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tion lays down these rules relative to changes or transfers in the budget: Transfers may be made between instructional pay-roll items; between labor or service pay-roll items; between clerical pay-roll items; between supplies, expense, and equipment budgets and labor and clerical pay-roll items where work, budgeted for contract, is to be done by university employees or vice versa; and from supplies and expense budgets to equipment budgets. No other transfers are allowed except under unusual circumstances and then only on receipt of full information of the necessity. Two universities reported that no changes are permitted. Another college sanctions changes only in case of errors in figures. At one institution the approval of the State comptroller is required to change the budget while the authority of the governor must be obtained to revise certain items in the case of a fourth university. In the others the authority for changes in the budget is vested in the board of trustees at 15 institutions, in a committee of the governing body at 8, and in the president at 9. There are three universities which permit the chief business officer to make adjustments in budget expenditures for equipment and current expenses.

Due to resignations, appointments, changes in titles and salaries of members of the staff occurring during the course of a year, a limited amount of flexibility in the budget is essential. Such changes, however, are of a routine nature and little difficulty should be encountered in handling them without any radical revisions of the budget. The returns show that there were 1,428 resignations, 2,970 appointments, 666 changes in title, and 2,654 salary changes, making a total of 7,718 during the fiscal year of 1928 in 27 of the institutions. The other 13 universities and colleges reported that no changes of this character were recorded. Institutions having the largest number were the University of Minnesota with 2,753, Ohio State with 1,173, and Iowa State College with 621. The large number of changes at Minnesota is explained as due to the fact that it budgets individual positions and budgets supplies closely, and consequently this number of transfers represents not more major changes but a more careful budget administration. The Connecticut Agricultural college and the Montana State College had the smallest number of budget changes, the amount being six each.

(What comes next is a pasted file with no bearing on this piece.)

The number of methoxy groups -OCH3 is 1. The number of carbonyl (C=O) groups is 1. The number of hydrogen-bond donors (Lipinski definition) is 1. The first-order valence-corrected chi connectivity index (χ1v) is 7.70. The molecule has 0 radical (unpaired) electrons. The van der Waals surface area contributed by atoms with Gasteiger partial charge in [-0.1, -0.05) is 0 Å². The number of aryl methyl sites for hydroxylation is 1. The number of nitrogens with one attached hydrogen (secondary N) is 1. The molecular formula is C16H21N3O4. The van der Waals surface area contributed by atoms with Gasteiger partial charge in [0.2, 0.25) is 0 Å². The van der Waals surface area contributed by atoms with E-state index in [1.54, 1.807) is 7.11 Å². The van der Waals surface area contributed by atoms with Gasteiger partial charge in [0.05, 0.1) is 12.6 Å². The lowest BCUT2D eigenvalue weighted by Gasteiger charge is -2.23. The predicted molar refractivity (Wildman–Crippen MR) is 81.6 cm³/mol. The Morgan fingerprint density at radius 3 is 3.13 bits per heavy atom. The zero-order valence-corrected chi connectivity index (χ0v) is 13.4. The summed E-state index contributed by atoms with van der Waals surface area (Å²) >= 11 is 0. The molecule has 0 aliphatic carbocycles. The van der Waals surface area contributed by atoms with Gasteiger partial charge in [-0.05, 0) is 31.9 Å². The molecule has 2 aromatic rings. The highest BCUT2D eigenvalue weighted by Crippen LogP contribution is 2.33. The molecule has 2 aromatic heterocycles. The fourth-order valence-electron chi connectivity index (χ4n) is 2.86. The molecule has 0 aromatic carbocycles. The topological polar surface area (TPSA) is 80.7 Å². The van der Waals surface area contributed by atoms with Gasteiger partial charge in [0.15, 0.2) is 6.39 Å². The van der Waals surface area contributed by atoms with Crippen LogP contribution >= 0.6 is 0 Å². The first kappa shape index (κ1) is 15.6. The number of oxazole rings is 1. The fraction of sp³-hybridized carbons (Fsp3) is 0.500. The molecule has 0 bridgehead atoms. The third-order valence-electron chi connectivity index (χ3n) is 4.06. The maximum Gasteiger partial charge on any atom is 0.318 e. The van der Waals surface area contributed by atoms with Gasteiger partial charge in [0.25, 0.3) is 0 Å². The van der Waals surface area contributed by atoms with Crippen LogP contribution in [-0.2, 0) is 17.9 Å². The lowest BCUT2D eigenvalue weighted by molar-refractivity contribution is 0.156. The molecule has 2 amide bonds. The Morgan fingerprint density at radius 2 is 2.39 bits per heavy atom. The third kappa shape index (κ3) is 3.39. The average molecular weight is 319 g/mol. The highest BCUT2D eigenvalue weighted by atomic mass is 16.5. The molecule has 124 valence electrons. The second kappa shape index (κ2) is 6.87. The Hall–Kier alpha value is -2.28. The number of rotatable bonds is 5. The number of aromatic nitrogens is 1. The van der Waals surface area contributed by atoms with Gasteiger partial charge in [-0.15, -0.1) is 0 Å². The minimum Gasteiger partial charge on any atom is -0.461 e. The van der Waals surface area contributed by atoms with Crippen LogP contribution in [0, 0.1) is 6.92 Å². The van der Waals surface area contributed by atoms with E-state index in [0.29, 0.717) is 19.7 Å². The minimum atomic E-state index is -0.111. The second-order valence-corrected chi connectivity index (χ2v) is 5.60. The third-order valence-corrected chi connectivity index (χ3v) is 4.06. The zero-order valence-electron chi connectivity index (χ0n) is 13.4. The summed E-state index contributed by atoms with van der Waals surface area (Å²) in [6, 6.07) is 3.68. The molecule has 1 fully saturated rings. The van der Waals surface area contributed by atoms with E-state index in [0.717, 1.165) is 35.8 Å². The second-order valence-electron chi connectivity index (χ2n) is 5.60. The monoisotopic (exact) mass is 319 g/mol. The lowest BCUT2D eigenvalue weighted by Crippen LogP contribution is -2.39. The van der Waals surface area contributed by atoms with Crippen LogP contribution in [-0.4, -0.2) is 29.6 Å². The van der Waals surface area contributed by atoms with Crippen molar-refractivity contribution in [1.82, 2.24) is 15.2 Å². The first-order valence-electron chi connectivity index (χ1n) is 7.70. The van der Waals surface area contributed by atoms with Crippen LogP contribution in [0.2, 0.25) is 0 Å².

Accounting Cognizance of the type of organization to be served is essential in the development of every system of accounting. The accounting system of the land-grant institution, therefore, must be planned to conform to its particular nature, to its objectives, and to the scope of its activities. Being publicly supported, the land-grant institution is necessarily a trusteeship. Its funds must be accounted for in accordance with their purposes and limitations. It is not concerned in the accumulation of profits, such as a private business enterprise, but must limit its expenditures to its available resources. To accomplish this result, budgetary accounts must be maintained.

Because of the organization of land-grant institutions into major divisions, different subject matter departments, and other functional services, an adequate system must also include a wide variety of accounts and funds. Sufficient classification must be provided for the entry of a multitude of separate transactions. Several institutions reported that they have adopted a simple accounting system, but the very nature of the higher educational institution, the wide scope of its activities, and the complicated business procedures make it inevitable that the financial recording shall be more or less involved. Too much simplicity is certain to result in incompleteness and inefficiency. The fundamentals of an adequate accounting system for the land-grant college may be summarized as follows: